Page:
It's called "off-label" prescribing, and it's the common practice of doctors prescribing a drug to treat a disease or condition that's different from the one studied by federal regulators that led to the drug's approval in the first place.
Despite the scope of the practice, there's often little evidence that using a drug for an unapproved purpose is always beneficial or safe, a new study found.
The study by American researchers has identified 14 widely prescribed medications that they think need additional study to see how effective and safe they are for off-label use. Many of the drugs are antidepressants and antipsychotics.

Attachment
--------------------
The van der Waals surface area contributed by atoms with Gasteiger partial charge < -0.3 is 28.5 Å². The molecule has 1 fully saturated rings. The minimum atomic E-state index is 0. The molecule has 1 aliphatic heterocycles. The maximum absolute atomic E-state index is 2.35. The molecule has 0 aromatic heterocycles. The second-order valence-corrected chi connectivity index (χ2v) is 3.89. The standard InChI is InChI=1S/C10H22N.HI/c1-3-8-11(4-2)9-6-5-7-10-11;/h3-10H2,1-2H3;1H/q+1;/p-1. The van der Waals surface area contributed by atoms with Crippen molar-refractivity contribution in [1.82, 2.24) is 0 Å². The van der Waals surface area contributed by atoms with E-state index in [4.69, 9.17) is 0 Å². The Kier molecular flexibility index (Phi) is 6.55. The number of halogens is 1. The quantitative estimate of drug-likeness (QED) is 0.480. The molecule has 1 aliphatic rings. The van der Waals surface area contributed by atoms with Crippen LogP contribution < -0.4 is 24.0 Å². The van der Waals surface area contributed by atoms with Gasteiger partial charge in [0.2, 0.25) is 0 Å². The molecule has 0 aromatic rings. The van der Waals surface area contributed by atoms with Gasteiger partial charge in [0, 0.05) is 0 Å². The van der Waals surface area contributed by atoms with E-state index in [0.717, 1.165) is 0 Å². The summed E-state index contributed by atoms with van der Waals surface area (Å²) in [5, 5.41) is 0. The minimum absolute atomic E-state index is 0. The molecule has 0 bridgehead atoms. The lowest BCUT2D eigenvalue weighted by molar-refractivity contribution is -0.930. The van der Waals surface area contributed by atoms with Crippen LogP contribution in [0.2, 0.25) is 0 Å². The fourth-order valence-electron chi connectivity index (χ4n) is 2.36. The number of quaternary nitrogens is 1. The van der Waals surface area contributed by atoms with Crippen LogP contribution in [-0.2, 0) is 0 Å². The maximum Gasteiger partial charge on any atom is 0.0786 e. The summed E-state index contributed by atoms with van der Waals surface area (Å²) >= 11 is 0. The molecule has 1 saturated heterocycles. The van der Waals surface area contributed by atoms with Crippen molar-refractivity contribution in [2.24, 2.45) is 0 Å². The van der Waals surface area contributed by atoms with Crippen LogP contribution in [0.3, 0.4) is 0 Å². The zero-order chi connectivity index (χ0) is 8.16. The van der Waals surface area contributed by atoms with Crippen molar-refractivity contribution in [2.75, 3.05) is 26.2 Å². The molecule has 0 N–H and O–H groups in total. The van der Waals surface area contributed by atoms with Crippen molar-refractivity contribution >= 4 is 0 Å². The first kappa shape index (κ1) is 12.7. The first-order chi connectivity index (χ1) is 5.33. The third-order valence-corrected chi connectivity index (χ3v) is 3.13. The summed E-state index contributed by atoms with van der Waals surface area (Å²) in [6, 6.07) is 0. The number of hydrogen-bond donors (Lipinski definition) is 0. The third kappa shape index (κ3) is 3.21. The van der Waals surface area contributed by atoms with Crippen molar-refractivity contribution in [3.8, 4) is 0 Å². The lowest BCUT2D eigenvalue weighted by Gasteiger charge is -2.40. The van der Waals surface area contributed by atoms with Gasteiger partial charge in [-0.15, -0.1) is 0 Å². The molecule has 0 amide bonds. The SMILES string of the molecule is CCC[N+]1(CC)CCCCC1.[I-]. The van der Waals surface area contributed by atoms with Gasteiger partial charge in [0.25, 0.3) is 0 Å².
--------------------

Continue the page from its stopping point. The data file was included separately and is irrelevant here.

"Off-label prescribing is not based on the same level of evidence as on-label prescribing," said study lead researcher Surrey Walton, an assistant professor of pharmacy administration at the University of Illinois at Chicago.
Most patients aren't aware that once a drug is approved for one use, any doctor can prescribe it for any other use, Walton explained. Doctors may turn to a drug for off-label use, because studies or evidence suggest that it might benefit a patient with a disease or condition that was not studied when U.S. Food and Drug Administration regulators approved the drug in the first place.
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